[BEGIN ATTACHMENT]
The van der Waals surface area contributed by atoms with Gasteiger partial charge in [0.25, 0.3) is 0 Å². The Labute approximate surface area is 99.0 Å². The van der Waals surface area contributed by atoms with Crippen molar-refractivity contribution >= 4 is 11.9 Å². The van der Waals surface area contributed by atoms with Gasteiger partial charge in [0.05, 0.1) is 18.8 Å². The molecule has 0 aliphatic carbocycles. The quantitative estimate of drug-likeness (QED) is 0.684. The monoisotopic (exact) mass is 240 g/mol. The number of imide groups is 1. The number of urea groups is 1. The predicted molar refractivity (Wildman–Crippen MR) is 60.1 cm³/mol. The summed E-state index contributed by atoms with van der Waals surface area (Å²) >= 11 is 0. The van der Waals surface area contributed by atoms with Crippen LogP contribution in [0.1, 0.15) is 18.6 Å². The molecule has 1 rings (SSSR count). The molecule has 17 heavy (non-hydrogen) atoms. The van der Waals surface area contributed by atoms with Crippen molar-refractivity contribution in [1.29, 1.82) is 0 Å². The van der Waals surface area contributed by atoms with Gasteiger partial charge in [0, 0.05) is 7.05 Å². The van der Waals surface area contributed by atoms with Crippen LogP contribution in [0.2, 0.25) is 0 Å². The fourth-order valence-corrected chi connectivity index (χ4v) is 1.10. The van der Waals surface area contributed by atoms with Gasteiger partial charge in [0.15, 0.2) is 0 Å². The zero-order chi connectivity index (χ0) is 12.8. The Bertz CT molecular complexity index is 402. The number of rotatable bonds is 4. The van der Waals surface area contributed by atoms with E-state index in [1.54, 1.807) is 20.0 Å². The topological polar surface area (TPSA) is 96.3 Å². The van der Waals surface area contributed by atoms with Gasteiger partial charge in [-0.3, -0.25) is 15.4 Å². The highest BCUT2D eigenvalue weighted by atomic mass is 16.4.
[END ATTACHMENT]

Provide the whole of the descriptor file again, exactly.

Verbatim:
The van der Waals surface area contributed by atoms with Gasteiger partial charge in [0.25, 0.3) is 0 Å². The Labute approximate surface area is 99.0 Å². The van der Waals surface area contributed by atoms with Crippen molar-refractivity contribution >= 4 is 11.9 Å². The van der Waals surface area contributed by atoms with Gasteiger partial charge in [0.05, 0.1) is 18.8 Å². The molecule has 0 aliphatic carbocycles. The quantitative estimate of drug-likeness (QED) is 0.684. The monoisotopic (exact) mass is 240 g/mol. The number of imide groups is 1. The number of urea groups is 1. The predicted molar refractivity (Wildman–Crippen MR) is 60.1 cm³/mol. The summed E-state index contributed by atoms with van der Waals surface area (Å²) >= 11 is 0. The van der Waals surface area contributed by atoms with Crippen LogP contribution in [0.1, 0.15) is 18.6 Å². The molecule has 1 rings (SSSR count). The molecule has 17 heavy (non-hydrogen) atoms. The van der Waals surface area contributed by atoms with Crippen molar-refractivity contribution in [1.29, 1.82) is 0 Å². The van der Waals surface area contributed by atoms with Gasteiger partial charge in [0, 0.05) is 7.05 Å². The van der Waals surface area contributed by atoms with Crippen LogP contribution in [0.2, 0.25) is 0 Å². The fourth-order valence-corrected chi connectivity index (χ4v) is 1.10. The van der Waals surface area contributed by atoms with Gasteiger partial charge in [0.15, 0.2) is 0 Å². The zero-order chi connectivity index (χ0) is 12.8. The Bertz CT molecular complexity index is 402. The number of rotatable bonds is 4. The van der Waals surface area contributed by atoms with E-state index in [1.54, 1.807) is 20.0 Å². The topological polar surface area (TPSA) is 96.3 Å². The van der Waals surface area contributed by atoms with Gasteiger partial charge in [-0.3, -0.25) is 15.4 Å². The highest BCUT2D eigenvalue weighted by atomic mass is 16.4.